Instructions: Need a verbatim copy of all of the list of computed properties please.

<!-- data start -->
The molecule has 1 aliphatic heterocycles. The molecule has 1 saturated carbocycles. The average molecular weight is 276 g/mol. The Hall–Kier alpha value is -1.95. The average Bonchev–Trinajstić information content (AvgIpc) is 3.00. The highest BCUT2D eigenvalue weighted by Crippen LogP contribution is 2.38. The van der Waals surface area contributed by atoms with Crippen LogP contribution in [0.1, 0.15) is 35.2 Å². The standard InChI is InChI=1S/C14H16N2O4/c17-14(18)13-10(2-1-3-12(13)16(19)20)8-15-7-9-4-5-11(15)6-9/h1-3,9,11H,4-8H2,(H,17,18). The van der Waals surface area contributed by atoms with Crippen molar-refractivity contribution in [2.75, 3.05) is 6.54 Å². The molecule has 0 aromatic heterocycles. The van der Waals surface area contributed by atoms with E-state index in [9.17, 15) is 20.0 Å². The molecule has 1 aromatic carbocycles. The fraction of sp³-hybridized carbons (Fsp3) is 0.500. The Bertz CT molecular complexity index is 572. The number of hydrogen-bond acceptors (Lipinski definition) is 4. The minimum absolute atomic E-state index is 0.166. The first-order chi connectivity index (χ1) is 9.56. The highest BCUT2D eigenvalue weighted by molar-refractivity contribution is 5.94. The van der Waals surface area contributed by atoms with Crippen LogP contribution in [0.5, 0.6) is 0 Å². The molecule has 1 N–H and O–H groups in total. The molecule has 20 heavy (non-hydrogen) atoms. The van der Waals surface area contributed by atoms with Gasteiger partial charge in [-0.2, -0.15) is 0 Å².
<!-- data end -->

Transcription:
The molecule has 1 aliphatic heterocycles. The molecule has 1 saturated carbocycles. The average molecular weight is 276 g/mol. The Hall–Kier alpha value is -1.95. The average Bonchev–Trinajstić information content (AvgIpc) is 3.00. The highest BCUT2D eigenvalue weighted by Crippen LogP contribution is 2.38. The van der Waals surface area contributed by atoms with Crippen LogP contribution in [0.1, 0.15) is 35.2 Å². The standard InChI is InChI=1S/C14H16N2O4/c17-14(18)13-10(2-1-3-12(13)16(19)20)8-15-7-9-4-5-11(15)6-9/h1-3,9,11H,4-8H2,(H,17,18). The van der Waals surface area contributed by atoms with Crippen molar-refractivity contribution in [2.75, 3.05) is 6.54 Å². The molecule has 0 aromatic heterocycles. The van der Waals surface area contributed by atoms with E-state index in [9.17, 15) is 20.0 Å². The molecule has 1 aromatic carbocycles. The fraction of sp³-hybridized carbons (Fsp3) is 0.500. The Bertz CT molecular complexity index is 572. The number of hydrogen-bond acceptors (Lipinski definition) is 4. The minimum absolute atomic E-state index is 0.166. The first-order chi connectivity index (χ1) is 9.56. The highest BCUT2D eigenvalue weighted by molar-refractivity contribution is 5.94. The van der Waals surface area contributed by atoms with Crippen LogP contribution in [0.5, 0.6) is 0 Å². The molecule has 1 N–H and O–H groups in total. The molecule has 20 heavy (non-hydrogen) atoms. The van der Waals surface area contributed by atoms with Gasteiger partial charge in [-0.2, -0.15) is 0 Å².